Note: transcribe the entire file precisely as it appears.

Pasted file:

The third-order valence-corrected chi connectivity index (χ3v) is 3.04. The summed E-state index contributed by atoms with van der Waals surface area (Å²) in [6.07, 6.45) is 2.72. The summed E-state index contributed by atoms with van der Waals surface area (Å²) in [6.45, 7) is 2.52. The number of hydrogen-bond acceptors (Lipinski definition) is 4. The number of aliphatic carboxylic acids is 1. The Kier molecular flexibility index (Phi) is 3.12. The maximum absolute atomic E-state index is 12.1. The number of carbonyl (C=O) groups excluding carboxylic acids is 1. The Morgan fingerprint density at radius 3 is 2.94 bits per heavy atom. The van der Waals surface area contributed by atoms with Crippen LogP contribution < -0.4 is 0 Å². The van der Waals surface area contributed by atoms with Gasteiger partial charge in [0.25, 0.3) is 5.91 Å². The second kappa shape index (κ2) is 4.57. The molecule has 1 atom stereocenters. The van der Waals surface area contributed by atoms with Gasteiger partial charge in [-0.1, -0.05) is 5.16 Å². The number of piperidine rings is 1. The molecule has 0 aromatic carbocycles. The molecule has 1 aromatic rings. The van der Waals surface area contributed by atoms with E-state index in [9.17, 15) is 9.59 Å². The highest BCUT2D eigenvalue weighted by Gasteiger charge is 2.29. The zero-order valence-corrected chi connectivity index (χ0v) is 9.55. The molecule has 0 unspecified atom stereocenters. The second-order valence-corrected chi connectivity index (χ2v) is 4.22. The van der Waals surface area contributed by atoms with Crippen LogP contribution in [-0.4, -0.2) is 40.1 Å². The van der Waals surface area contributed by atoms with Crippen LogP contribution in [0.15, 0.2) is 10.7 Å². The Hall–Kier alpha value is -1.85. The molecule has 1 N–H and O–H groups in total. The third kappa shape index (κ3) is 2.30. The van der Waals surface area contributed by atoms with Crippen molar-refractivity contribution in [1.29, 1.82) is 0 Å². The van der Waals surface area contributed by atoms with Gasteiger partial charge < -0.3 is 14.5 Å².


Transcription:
The third-order valence-corrected chi connectivity index (χ3v) is 3.04. The summed E-state index contributed by atoms with van der Waals surface area (Å²) in [6.07, 6.45) is 2.72. The summed E-state index contributed by atoms with van der Waals surface area (Å²) in [6.45, 7) is 2.52. The number of hydrogen-bond acceptors (Lipinski definition) is 4. The number of aliphatic carboxylic acids is 1. The Kier molecular flexibility index (Phi) is 3.12. The maximum absolute atomic E-state index is 12.1. The number of carbonyl (C=O) groups excluding carboxylic acids is 1. The Morgan fingerprint density at radius 3 is 2.94 bits per heavy atom. The van der Waals surface area contributed by atoms with Crippen LogP contribution < -0.4 is 0 Å². The van der Waals surface area contributed by atoms with Gasteiger partial charge in [0.25, 0.3) is 5.91 Å². The second kappa shape index (κ2) is 4.57. The molecule has 1 atom stereocenters. The van der Waals surface area contributed by atoms with Gasteiger partial charge in [-0.1, -0.05) is 5.16 Å². The number of piperidine rings is 1. The molecule has 0 aromatic carbocycles. The molecule has 1 aromatic rings. The van der Waals surface area contributed by atoms with E-state index in [9.17, 15) is 9.59 Å². The highest BCUT2D eigenvalue weighted by Gasteiger charge is 2.29. The zero-order valence-corrected chi connectivity index (χ0v) is 9.55. The molecule has 0 unspecified atom stereocenters. The second-order valence-corrected chi connectivity index (χ2v) is 4.22. The van der Waals surface area contributed by atoms with Crippen LogP contribution in [-0.4, -0.2) is 40.1 Å². The van der Waals surface area contributed by atoms with Crippen LogP contribution in [0.15, 0.2) is 10.7 Å². The Hall–Kier alpha value is -1.85. The molecule has 1 N–H and O–H groups in total. The third kappa shape index (κ3) is 2.30. The van der Waals surface area contributed by atoms with Crippen molar-refractivity contribution in [1.29, 1.82) is 0 Å². The van der Waals surface area contributed by atoms with Gasteiger partial charge < -0.3 is 14.5 Å².